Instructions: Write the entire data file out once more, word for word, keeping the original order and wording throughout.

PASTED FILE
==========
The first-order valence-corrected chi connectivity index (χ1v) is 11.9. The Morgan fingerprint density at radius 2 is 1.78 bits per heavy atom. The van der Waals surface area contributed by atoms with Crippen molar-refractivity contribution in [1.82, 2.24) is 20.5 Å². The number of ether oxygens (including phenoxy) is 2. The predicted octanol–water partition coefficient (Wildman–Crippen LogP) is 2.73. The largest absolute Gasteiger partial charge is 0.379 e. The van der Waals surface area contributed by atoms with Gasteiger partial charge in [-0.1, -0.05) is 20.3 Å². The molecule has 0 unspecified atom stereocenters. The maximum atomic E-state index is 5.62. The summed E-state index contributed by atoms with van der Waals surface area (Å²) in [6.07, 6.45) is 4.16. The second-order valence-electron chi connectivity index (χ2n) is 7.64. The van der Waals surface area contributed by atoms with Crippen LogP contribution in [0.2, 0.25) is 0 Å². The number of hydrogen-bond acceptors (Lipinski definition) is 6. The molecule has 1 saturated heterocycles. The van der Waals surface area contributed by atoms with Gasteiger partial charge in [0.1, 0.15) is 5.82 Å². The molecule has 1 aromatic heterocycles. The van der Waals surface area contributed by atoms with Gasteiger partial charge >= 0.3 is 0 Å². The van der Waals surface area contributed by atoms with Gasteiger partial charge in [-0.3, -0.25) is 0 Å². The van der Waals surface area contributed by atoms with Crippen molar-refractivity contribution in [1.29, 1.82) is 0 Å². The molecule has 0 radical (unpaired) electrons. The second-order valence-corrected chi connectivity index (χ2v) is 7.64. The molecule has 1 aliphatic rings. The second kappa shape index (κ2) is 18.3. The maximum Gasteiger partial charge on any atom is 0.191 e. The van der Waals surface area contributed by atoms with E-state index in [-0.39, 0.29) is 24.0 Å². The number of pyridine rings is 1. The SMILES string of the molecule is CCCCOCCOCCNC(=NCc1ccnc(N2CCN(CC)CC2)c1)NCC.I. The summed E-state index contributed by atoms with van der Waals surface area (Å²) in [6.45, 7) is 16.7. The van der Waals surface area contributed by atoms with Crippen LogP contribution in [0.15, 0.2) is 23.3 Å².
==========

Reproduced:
The first-order valence-corrected chi connectivity index (χ1v) is 11.9. The Morgan fingerprint density at radius 2 is 1.78 bits per heavy atom. The van der Waals surface area contributed by atoms with Crippen molar-refractivity contribution in [1.82, 2.24) is 20.5 Å². The number of ether oxygens (including phenoxy) is 2. The predicted octanol–water partition coefficient (Wildman–Crippen LogP) is 2.73. The largest absolute Gasteiger partial charge is 0.379 e. The van der Waals surface area contributed by atoms with Gasteiger partial charge in [-0.1, -0.05) is 20.3 Å². The molecule has 0 unspecified atom stereocenters. The maximum atomic E-state index is 5.62. The summed E-state index contributed by atoms with van der Waals surface area (Å²) in [6.07, 6.45) is 4.16. The second-order valence-electron chi connectivity index (χ2n) is 7.64. The van der Waals surface area contributed by atoms with Crippen LogP contribution in [0.2, 0.25) is 0 Å². The number of hydrogen-bond acceptors (Lipinski definition) is 6. The molecule has 1 saturated heterocycles. The van der Waals surface area contributed by atoms with Gasteiger partial charge in [0.1, 0.15) is 5.82 Å². The molecule has 1 aromatic heterocycles. The van der Waals surface area contributed by atoms with Gasteiger partial charge >= 0.3 is 0 Å². The van der Waals surface area contributed by atoms with Gasteiger partial charge in [-0.3, -0.25) is 0 Å². The van der Waals surface area contributed by atoms with Crippen molar-refractivity contribution in [1.29, 1.82) is 0 Å². The molecule has 0 radical (unpaired) electrons. The second-order valence-corrected chi connectivity index (χ2v) is 7.64. The molecule has 1 aliphatic rings. The second kappa shape index (κ2) is 18.3. The maximum Gasteiger partial charge on any atom is 0.191 e. The van der Waals surface area contributed by atoms with E-state index in [-0.39, 0.29) is 24.0 Å². The number of pyridine rings is 1. The SMILES string of the molecule is CCCCOCCOCCNC(=NCc1ccnc(N2CCN(CC)CC2)c1)NCC.I. The summed E-state index contributed by atoms with van der Waals surface area (Å²) in [6.45, 7) is 16.7. The van der Waals surface area contributed by atoms with Crippen LogP contribution in [0.15, 0.2) is 23.3 Å².